Fig. 7: Pharmacologic manipulation of TRPV4 modulates mitochondrial transport and the mitochondrial transport protein Miro enhances TRPV4R269C-mediated toxicity.

a Kymographs of mito-GFP transport in C4da neuron proximal axons in larvae expressing no TRPV4, TRPV4, or TRPV4R269C treated with 40 nM GSK101 or DMSO. Scale bar, 10 μm. b Fraction of stationary, anterograde-, and retrograde-moving mitochondria from a. Mean ±SEM. For control, TRPV4WT, and TRPV4R269C: DMSO n = 9, 10, 10 larvae; GSK101 n = 10, 14, 11 larvae. Two-way ANOVA (p < 0.0001), Tukey’s post hoc test. c Kymographs of mito-GFP transport in C4da neuron axons in larvae expressing no TRPV4 or TRPV4R269C raised on food containing DMSO or 100 µM GSK219 and treated with 10 µM GSK219 during imaging. Scale bar, 10 μm. d Percentage of stationary, anterograde-, and retrograde-moving mitochondria from c. Mean ± SEM. For control and TRPV4R269C: DMSO n = 11 and 12 larvae; GSK219 n = 14 and 13. Two-way ANOVA (p < 0.0001), Tukey’s post hoc test. e Percentage ± 95% CI of flies with unexpanded wings when expressing Miro variants ± TRPV4R269C(low) in NCCAP. From left to right n = 86, 72, 64, 77, 62, 54, 33, 38, 32, 39, 35, and 41 flies. Χ2 test (p < 0.0001) followed by pairwise two-sided Fisher’s exact test. f Representative confocal images of C4da neuron projections in larvae expressing TRPV4R269C(mod) (as in Supplementary Fig. 2d and e) ± overexpressed Miro variants. Similar results observed in all imaged larvae within each genotype (n = 7, 8, 8, 8, 7, 8, and 8 larvae from left to right) Scale bar, 25 μm. For all panels: *p < 0.05, **p < 0.01, ***p < 0.001, ****p < 0.0001.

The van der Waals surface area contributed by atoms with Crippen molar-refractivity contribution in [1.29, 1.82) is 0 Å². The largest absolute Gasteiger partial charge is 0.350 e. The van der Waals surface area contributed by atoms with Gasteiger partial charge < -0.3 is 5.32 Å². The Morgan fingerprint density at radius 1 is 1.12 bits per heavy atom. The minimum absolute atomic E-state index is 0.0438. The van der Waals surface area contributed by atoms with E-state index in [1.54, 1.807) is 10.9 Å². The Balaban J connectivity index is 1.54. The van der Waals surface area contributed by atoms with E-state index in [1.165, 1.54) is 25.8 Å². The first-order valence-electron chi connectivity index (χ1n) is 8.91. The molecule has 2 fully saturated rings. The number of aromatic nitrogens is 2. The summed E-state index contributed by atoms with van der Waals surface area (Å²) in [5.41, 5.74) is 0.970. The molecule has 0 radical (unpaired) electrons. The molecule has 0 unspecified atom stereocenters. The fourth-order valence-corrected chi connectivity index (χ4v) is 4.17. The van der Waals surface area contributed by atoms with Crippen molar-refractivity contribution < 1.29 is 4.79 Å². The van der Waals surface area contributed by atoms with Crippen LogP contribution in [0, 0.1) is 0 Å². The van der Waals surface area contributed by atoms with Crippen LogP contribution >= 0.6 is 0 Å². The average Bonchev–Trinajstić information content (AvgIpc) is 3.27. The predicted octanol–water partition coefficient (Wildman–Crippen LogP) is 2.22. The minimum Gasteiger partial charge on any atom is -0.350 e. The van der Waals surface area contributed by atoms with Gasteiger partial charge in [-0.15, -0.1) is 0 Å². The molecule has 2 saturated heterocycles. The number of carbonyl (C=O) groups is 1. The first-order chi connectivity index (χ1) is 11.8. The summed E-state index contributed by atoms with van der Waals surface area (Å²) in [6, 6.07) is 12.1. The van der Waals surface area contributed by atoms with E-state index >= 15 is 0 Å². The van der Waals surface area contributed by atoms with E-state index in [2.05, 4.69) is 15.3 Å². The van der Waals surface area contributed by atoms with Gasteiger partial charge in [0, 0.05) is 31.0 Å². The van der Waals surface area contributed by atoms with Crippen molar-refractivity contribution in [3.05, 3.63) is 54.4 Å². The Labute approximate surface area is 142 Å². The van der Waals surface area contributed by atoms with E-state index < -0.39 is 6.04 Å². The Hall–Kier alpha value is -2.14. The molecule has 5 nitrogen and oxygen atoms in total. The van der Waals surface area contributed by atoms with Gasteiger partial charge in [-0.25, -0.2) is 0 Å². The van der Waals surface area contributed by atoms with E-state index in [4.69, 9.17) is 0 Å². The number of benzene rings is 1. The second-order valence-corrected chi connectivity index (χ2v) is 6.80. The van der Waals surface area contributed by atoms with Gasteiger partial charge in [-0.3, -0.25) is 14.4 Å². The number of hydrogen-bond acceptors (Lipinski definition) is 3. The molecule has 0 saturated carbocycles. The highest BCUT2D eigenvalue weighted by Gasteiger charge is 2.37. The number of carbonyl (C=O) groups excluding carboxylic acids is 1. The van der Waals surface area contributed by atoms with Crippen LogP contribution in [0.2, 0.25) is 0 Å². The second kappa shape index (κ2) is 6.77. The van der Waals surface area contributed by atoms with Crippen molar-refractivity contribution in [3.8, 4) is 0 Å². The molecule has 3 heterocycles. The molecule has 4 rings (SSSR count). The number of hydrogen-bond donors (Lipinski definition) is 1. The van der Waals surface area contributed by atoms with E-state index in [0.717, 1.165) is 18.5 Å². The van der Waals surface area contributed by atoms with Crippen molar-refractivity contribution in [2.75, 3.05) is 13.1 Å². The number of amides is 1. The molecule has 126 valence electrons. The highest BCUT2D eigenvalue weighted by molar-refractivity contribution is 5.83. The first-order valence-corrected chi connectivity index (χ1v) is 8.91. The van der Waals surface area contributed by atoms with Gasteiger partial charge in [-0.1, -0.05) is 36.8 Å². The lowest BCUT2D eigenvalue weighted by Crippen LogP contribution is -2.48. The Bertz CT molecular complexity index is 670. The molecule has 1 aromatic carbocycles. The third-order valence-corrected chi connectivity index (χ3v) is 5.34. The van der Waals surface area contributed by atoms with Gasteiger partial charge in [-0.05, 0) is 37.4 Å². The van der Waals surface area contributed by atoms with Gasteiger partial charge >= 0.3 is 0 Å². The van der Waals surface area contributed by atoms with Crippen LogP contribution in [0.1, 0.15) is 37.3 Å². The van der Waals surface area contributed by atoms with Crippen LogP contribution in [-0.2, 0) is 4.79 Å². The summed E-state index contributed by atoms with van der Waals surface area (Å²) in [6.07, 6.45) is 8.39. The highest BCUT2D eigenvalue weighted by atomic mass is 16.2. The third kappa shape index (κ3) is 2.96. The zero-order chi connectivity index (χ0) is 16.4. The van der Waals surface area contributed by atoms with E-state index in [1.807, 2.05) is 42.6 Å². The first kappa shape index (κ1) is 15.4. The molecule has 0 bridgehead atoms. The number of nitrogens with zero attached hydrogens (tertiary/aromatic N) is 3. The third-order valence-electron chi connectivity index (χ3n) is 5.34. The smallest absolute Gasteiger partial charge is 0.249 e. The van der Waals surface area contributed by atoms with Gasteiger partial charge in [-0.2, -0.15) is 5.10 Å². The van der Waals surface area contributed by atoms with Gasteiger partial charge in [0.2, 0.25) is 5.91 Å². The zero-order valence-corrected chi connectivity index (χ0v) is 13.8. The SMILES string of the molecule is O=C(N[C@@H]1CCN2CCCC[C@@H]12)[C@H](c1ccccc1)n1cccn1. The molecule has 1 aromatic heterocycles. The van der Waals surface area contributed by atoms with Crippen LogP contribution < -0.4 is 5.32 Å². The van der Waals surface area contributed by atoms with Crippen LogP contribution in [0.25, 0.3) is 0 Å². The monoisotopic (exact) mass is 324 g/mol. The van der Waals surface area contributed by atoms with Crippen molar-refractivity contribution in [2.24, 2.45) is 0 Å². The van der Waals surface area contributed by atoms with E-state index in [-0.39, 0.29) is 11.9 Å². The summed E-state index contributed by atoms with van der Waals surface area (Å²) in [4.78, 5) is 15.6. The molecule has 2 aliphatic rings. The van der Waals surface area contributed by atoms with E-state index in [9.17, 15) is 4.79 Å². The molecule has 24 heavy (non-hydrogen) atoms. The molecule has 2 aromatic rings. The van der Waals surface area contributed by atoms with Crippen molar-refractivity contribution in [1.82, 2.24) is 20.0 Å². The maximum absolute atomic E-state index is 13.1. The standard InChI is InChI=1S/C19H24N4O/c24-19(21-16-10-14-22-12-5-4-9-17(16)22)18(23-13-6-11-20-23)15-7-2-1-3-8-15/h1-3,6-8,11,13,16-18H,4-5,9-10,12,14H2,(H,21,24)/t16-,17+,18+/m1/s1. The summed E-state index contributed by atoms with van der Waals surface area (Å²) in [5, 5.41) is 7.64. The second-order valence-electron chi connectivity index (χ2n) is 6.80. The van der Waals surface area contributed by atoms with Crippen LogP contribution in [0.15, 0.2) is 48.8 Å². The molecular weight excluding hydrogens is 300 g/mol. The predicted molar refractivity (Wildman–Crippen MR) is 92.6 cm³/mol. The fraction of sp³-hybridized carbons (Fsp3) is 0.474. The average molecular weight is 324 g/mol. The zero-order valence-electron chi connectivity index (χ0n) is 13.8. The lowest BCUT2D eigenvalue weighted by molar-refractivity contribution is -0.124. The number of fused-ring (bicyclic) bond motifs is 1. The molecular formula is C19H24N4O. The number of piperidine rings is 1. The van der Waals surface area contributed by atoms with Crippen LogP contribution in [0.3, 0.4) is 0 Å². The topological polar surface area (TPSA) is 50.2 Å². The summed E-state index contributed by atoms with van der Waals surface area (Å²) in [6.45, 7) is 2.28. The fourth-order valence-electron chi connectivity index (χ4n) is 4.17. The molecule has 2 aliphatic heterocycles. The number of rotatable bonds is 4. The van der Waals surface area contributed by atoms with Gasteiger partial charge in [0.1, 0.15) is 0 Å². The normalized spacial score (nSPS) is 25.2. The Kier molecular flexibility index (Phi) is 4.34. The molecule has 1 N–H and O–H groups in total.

Miro modifies TRPV4R269C-mediated toxicity